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Seven Steps for Leading the People-Side of Change By Martha Lasley

Hi,

Take the long view and explore the relevant history of change for the group, culture, or organization. Find out what made past changes successful and look for evidence that the organization can handle more change.If necessary, develop additional capacity for change.

Thanks

1. Assess Readiness for Change

Take the long view and explore the relevant history of change for the group, culture, or organization. Find out what made past changes successful and look for evidence that the organization can handle more change.If necessary, develop additional capacity for change.

2. Build a Case for Change

Discover the urgent crises and opportunities that get peopleís attention. Study the market and competitive forces that drive the change process. Explore the implications to the bottom line. Imagine what happens if you donít make the change.

3. Enlist a Team of Change Agents

Start by finding your highest-level change sponsors. Look for other key influencers from all levels of the organization to enlist. Recruit people who have the power to lead the change initiative and get others on board.

4. Develop a Change Communication Plan

Design the best ways to communicate the benefits and the drawbacks of the change. Describe your vision so that you empower others to contribute. Incorporate the vision of how the change serves the highest good and helps the organization thrive.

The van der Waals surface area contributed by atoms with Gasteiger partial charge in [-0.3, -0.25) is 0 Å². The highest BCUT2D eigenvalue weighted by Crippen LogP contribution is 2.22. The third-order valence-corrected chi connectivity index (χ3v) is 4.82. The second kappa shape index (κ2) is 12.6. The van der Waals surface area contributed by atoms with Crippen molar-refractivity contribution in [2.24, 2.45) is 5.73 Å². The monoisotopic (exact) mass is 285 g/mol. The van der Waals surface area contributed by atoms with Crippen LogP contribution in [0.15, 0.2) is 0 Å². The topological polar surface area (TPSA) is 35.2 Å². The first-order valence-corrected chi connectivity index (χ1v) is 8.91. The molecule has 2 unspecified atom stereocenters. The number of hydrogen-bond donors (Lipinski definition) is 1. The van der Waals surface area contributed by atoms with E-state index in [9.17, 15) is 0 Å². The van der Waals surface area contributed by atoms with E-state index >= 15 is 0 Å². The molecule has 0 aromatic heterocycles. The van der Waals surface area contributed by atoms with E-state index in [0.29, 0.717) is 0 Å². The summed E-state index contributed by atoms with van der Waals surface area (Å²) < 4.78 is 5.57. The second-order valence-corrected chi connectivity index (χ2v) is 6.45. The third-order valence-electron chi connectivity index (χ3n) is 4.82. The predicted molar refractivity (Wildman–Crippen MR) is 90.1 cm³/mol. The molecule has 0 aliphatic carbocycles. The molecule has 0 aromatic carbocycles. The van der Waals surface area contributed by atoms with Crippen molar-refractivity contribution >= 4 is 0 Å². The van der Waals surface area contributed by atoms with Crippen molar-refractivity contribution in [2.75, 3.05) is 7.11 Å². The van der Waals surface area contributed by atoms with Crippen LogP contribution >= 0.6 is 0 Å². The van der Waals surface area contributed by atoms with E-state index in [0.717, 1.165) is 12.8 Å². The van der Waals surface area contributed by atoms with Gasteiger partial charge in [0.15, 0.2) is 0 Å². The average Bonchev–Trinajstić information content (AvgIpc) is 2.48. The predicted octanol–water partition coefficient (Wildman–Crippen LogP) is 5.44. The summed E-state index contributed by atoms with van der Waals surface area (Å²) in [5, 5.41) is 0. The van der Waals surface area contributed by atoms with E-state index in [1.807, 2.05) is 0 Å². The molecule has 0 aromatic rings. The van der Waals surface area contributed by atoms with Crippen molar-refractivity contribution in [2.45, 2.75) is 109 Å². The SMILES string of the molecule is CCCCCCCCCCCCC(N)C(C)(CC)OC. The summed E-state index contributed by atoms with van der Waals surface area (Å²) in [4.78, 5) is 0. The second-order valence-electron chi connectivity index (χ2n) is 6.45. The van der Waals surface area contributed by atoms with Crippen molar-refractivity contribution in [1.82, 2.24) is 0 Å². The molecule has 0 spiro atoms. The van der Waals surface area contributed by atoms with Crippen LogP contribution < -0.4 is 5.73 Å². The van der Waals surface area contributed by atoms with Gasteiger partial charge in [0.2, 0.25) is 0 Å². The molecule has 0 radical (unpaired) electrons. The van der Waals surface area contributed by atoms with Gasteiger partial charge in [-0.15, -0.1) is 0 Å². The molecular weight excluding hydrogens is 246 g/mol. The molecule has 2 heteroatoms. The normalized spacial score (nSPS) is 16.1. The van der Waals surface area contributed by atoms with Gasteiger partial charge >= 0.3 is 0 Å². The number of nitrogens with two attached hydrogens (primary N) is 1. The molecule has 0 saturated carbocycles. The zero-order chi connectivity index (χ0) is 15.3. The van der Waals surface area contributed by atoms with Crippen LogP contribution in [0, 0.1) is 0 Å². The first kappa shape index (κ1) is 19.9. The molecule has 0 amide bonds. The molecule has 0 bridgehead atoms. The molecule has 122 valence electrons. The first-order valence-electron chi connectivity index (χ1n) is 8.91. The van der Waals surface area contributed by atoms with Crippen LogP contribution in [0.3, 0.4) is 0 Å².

5. Manage Resistance to Change

Identify the people most likely to oppose the change and determine how you will address their needs. Anticipate the obstacles and create a plan to overcome resistance to change.

6. Build Momentum

Pay attention to the pace and tone so that people can easily absorb the changes. Build short-term wins into the process. Define the milestones you will celebrate along the way.

7. Sustain a Culture that is Receptive to Change

Manage your continuous personal coach training process and model openness. Establish expectations, desired behaviorsScience Articles, and competencies that people need to develop to support the desired changes. Sustain a culture of continuous improvement and keep the energy alive to ensure future success.


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ABOUT THE AUTHOR


Martha Lasley is a founder of Leadership that Works, home of the Coaching for Transformation program that offers an ICF accredited coach training certification geared toward supporting nonprofit leaders and social change activists. As a certified trainer in NVC, Martha and her team at http://www.leadershipthatworks.com/ offer Facilitating Transformation in New York, San Francisco and Toronto.



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